LS_BC8
LS_BC8 New Reader
1/14/22 11:57 p.m.

Don't forget the McHugh Mack locomotive.

NickD
NickD MegaDork
1/15/22 8:31 a.m.

In reply to LS_BC8 :

Mack actually built a total of 21 locomotives, in addition to an unknown number of railbuses and possibly some doodlebugs. They ranged from 12 tons to 80 tons, and most were a gas-mechanical drive, using the same engines as Mack trucks of the era.

The big boxcabs, Mack #3 and #4, that McHugh donated were actually originally built as electric locomotives for Southwest Missouri Railroad Company by GE, and then when the Southwest Missouri went out of business they were shipped up to Mack's factory where they were rebuilt with generators and the Mack engines, making them the only 4-axle Mack locomotives built, and were used to switch cars at Mack's factory in Allentown. After retirement, they were sold to the Railways to Yesterday trolley museum in Rockhill Furnace PA and performed the last switching duties at the historic dual-gauge rail yards in Mount Union PA at the East Broad Top Railroad & Coal Co. Mack 4 during March of 1970 was moved to the NH&I where it was briefly used until its departure in January 1971. Mack 4 was then stored in Penndel, PA from 1971 until 1986, when the boxcab was transported by truck to the Wanamaker, Kempton & Southern in Kempton, PA where it rested on the ground for 22 years.

The other one, Mack 3 was also acquired by a Wanamaker. Kempton & Southern in Kempton, PA. The boxcab was renumbered as #35 and was briefly operated here for a few years until one of the engines blew up due to low oil level. The boxcab was operated on occasion with only one engine until an electrical fire occurred. The group then attempted to make repairs to the boxcab, but aborted the project. Unfortunately, the WK&S stripped both of the two rare boxcab’s of many valuable components, that were required to be keep the locomotives in operation. In 2008, WK&S was considering scrapping both of them, but McHugh Locomotive stepped up to the plate, bought both and parted the #3 out to make the #4 complete again.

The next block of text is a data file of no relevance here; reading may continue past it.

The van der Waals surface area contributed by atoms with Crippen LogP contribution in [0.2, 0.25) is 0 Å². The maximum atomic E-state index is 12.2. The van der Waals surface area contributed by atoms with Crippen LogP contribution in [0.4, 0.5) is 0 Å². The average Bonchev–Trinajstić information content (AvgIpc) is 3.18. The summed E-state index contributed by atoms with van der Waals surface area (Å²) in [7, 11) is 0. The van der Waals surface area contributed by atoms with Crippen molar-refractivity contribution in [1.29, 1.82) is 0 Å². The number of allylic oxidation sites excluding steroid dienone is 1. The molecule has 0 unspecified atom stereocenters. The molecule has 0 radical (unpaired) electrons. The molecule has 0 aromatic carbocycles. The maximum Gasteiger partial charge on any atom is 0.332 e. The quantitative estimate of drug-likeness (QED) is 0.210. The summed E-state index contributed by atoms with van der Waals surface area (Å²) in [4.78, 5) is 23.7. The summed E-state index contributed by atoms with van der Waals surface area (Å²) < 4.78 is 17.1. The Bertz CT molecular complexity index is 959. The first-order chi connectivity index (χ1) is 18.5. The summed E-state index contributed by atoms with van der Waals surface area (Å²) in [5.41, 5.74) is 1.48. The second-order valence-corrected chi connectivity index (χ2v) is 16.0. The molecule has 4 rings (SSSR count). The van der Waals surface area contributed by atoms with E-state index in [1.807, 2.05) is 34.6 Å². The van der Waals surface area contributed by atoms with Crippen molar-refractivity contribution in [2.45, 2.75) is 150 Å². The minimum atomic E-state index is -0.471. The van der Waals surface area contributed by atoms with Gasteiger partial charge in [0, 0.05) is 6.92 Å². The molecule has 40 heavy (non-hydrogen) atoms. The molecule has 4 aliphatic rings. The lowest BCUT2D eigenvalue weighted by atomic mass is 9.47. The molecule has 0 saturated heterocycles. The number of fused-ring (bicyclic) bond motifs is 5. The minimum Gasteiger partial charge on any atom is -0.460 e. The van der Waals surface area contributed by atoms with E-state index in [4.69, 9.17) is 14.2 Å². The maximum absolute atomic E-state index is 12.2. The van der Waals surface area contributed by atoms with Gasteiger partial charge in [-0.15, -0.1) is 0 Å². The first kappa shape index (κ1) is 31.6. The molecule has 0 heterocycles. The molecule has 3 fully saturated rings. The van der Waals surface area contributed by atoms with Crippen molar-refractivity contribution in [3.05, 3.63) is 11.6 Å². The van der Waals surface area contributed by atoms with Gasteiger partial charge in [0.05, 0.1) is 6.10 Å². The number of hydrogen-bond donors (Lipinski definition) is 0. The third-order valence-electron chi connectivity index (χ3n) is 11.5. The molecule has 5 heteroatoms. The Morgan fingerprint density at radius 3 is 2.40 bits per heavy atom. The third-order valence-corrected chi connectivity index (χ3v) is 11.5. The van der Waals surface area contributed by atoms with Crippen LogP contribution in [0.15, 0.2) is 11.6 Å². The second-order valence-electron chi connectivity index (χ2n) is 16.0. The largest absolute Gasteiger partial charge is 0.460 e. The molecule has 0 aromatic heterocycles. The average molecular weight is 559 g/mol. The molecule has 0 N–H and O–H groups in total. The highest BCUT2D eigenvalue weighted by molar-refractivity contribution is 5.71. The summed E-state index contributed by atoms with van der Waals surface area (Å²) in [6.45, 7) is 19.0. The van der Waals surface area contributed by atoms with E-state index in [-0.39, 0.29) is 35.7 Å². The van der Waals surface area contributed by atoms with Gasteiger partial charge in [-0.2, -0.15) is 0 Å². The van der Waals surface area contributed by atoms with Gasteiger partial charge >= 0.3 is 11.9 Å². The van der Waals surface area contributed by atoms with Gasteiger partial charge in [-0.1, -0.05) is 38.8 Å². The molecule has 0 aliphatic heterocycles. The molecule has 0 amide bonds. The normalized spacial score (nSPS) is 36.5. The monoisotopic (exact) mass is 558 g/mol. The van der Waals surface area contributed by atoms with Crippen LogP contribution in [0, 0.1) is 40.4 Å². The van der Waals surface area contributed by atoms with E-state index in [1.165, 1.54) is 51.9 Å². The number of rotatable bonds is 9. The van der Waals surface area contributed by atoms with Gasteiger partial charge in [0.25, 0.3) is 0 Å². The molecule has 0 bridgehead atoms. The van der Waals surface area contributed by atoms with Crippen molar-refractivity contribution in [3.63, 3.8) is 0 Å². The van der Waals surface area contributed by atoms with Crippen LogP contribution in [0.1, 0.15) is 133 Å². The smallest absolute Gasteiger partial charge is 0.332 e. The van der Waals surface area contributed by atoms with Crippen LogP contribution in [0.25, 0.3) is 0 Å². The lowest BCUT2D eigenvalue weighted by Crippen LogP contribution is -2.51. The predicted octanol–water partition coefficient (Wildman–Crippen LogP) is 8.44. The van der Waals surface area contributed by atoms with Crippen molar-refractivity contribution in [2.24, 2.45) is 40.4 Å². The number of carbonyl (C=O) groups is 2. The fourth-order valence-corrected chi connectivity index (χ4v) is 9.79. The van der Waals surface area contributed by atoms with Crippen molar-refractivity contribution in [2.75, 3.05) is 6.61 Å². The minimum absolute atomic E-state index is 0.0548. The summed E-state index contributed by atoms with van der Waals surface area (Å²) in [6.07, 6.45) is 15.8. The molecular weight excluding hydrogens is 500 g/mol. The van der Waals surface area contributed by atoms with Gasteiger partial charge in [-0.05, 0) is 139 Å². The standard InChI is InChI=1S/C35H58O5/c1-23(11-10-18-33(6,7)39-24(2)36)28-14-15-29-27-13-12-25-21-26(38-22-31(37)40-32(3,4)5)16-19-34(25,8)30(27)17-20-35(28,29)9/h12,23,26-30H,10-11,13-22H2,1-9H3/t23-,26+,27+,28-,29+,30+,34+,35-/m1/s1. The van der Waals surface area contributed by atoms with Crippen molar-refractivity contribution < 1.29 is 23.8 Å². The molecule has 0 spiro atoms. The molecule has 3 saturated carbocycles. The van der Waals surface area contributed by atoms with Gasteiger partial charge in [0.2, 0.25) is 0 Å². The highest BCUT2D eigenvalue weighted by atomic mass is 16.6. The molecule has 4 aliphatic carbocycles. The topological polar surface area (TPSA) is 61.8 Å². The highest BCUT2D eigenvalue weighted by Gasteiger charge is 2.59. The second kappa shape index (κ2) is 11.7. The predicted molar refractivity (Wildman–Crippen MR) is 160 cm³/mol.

914Driver
914Driver MegaDork
1/15/22 9:41 a.m.

Thieves in LA are breaking into shipping container trains, removing goods and leaving a dump behind.  =~ (

NickD
NickD MegaDork
1/15/22 10:13 a.m.
914Driver said:

Thieves in LA are breaking into shipping container trains, removing goods and leaving a dump behind.  =~ (

I saw that. People suck. Union Pacific is asking city law enforcement to get involved in helping police the incidents, which is pretty unusual because railroad's are typically self-policing. Jalopnik wrote an article on the situation where, instead of blaming railroads like they always do whenever they write an article about railroads (see their articles about the Brightline deaths caused by people walking high-speed rails or bypassing crossing guards) they instead offered a weird apologist stance for the thieves. "Well, it's okay that their stealing because they're taking stuff they need that they can't get, and it's just corporations that they're stealing from, and berkeley them." No, in the case of Amazon packages, they're taking from people who legitimately bought and paid for their items, and when you are stealing from corporations aren’t going to just accept these losses, they will raise prices to compensate their losses and that hurts everyone. Also, I can almost excuse, or at least understand the mentality behind, stealing stuff like epipens, but to steal stuff like TVs to resell them is just being a plain scumbag.

Recon1342
Recon1342 Dork
1/15/22 10:31 a.m.

Time for the railroad to start deputizing folk. A bunch of pissed off folks with scatterguns may make thieves think twice...

NickD
NickD MegaDork
1/15/22 11:35 a.m.
NickD said: